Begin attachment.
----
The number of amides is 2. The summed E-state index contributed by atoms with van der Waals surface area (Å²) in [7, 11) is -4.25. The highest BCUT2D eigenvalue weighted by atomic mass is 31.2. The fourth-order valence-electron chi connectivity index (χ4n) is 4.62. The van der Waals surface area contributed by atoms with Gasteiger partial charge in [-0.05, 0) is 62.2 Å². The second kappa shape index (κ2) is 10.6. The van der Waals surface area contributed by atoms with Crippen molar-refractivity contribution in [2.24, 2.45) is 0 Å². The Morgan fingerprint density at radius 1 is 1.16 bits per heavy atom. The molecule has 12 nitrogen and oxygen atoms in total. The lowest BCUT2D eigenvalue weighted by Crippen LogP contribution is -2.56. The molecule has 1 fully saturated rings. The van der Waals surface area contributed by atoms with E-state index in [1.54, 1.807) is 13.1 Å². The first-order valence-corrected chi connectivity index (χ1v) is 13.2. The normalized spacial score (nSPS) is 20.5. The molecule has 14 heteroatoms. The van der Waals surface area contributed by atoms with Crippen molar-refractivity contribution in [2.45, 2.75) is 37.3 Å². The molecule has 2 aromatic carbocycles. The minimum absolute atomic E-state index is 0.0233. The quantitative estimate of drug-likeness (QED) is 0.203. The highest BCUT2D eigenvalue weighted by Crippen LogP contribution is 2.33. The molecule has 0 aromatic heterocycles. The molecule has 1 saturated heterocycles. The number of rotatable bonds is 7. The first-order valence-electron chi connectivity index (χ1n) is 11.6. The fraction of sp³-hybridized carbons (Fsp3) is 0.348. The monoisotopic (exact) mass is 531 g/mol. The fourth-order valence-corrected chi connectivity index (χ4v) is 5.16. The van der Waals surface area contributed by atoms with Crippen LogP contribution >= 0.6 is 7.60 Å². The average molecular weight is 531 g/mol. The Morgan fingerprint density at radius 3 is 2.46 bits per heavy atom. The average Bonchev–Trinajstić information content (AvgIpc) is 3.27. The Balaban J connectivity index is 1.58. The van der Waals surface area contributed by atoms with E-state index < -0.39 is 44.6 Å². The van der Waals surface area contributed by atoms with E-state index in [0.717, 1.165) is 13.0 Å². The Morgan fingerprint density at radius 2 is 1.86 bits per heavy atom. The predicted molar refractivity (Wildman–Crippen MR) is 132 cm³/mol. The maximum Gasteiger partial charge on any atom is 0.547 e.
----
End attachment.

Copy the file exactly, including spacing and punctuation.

The number of amides is 2. The summed E-state index contributed by atoms with van der Waals surface area (Å²) in [7, 11) is -4.25. The highest BCUT2D eigenvalue weighted by atomic mass is 31.2. The fourth-order valence-electron chi connectivity index (χ4n) is 4.62. The van der Waals surface area contributed by atoms with Gasteiger partial charge in [-0.05, 0) is 62.2 Å². The second kappa shape index (κ2) is 10.6. The van der Waals surface area contributed by atoms with Crippen molar-refractivity contribution in [2.24, 2.45) is 0 Å². The Morgan fingerprint density at radius 1 is 1.16 bits per heavy atom. The molecule has 12 nitrogen and oxygen atoms in total. The lowest BCUT2D eigenvalue weighted by Crippen LogP contribution is -2.56. The molecule has 1 fully saturated rings. The van der Waals surface area contributed by atoms with E-state index in [1.54, 1.807) is 13.1 Å². The first-order valence-corrected chi connectivity index (χ1v) is 13.2. The normalized spacial score (nSPS) is 20.5. The molecule has 14 heteroatoms. The van der Waals surface area contributed by atoms with Crippen molar-refractivity contribution in [2.45, 2.75) is 37.3 Å². The molecule has 2 aromatic carbocycles. The minimum absolute atomic E-state index is 0.0233. The quantitative estimate of drug-likeness (QED) is 0.203. The highest BCUT2D eigenvalue weighted by Crippen LogP contribution is 2.33. The molecule has 0 aromatic heterocycles. The molecule has 1 saturated heterocycles. The number of rotatable bonds is 7. The first-order valence-electron chi connectivity index (χ1n) is 11.6. The fraction of sp³-hybridized carbons (Fsp3) is 0.348. The monoisotopic (exact) mass is 531 g/mol. The fourth-order valence-corrected chi connectivity index (χ4v) is 5.16. The van der Waals surface area contributed by atoms with Crippen LogP contribution >= 0.6 is 7.60 Å². The average molecular weight is 531 g/mol. The Morgan fingerprint density at radius 3 is 2.46 bits per heavy atom. The average Bonchev–Trinajstić information content (AvgIpc) is 3.27. The Balaban J connectivity index is 1.58. The van der Waals surface area contributed by atoms with E-state index < -0.39 is 44.6 Å². The van der Waals surface area contributed by atoms with E-state index in [0.717, 1.165) is 13.0 Å². The Morgan fingerprint density at radius 2 is 1.86 bits per heavy atom. The predicted molar refractivity (Wildman–Crippen MR) is 132 cm³/mol. The maximum Gasteiger partial charge on any atom is 0.547 e.